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A Word from the Vice President

AS Senator-at-Large John J. Alfonso and AS Vice President Lucy Montano

(From left) AS Senator-at-Large John J. Alfonso and AS Vice President Lucy Montano

For years, student affairs professionals have recognized and asserted the value students receive from their participation in programs and activities that take place outside the classroom. These experiences help students acquire valuable leadership skills while assisting them in learning how to develop, implement and evaluate an array of programs and activities. These same skills transfer well to the world of work, and are also quite useful when students and alums provide service in the civic arena.

Until recently, the formal evaluation of out-of-classroom learning experiences essentially centered on assessing the qualitative aspects associated with the time, place and manner in which programs were delivered. Data collected through these formal processes typically involved the assessment of program outcomes and were used by campus student development professionals to justify the value and need for traditional out-of-classroom experiences being offered at colleges and universities throughout the nation. While this assessment approach attempted to measure the quality associated with various program components, it did not address the larger unmet concern of measuring the level of student learning that took place as a result of the experiences.

A shift in the landscape began to emerge in the early 1990s when national accrediting agencies initiated efforts to compel higher education institutions to place a greater degree of emphasis on “creating a culture of evidence.” In other words, institutions were now being asked to provide data as evidence in support of claims of excellence in campus programming endeavors.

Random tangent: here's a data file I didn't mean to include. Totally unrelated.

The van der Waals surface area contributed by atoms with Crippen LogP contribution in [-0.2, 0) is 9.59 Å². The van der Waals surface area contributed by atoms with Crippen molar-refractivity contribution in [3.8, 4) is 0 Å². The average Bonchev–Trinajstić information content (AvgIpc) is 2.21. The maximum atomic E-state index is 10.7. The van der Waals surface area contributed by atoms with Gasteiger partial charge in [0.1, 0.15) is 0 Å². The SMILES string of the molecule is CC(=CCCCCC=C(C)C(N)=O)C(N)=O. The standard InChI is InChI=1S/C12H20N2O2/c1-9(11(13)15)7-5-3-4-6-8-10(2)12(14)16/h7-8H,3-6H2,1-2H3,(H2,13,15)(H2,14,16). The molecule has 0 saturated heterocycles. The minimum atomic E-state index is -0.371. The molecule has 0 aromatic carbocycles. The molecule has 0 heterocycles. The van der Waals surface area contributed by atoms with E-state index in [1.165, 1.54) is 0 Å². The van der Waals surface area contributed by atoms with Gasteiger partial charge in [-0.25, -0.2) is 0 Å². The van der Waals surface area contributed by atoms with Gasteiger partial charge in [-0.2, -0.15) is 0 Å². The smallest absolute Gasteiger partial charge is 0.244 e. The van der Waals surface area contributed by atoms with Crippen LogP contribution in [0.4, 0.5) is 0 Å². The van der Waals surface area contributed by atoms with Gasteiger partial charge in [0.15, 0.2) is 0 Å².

Students at The Beach.

Associated Students leaders gain valuable skills that assist them with career and life pursuits after they graduate. Pictured (from left) are Senator-at-Large John Blowers, Treasurer Shelena McClinton and President Mark Andrews.

The acknowledgement of this shift establishes an interesting paradox for student development professionals, especially when considering the fact that a student’s college experience is essentially undergirded by practices that emphasize the assessment of learning outcomes. In fact, learning outcomes are regularly assessed in the classroom by faculty. Employing valid learning outcomes assessment practices for out-of-classroom learning experiences then is an obvious and reasonable course of action for student affairs professionals to embrace.

The good news is that the assessment of learning outcomes has emerged as a priority on the national agenda for the American College Personnel Association as well as for the National Association of Student Personnel Administrators. The two prestigious organizations held a joint national meeting in Orlando in March of this year which attracted more than 10,000 attendees. The conference agenda included more than 20 workshops and presentations on the assessment of programs offered outside the classroom that contribute to student learning and success.

Recently, the California State University Council of Vice Presidents for Student Affairs voted unanimously to host a systemwide workshop on this subject to promote the development and implementation of learning outcomes assessment practices throughout the California State University system. The Student Services Division at CSULB will host a planning seminar on learning outcomes assessment practices for campus student development professionals in the fall semester.

The adoption of better assessment practices will enable CSULB to improve out-of-classroom programming with a goal of enhancing student success. The improved assessment of student learning outcomes in out-of-classroom learning environments is just another example of how the Student Services Division at CSULB is making a difference in the lives of our students.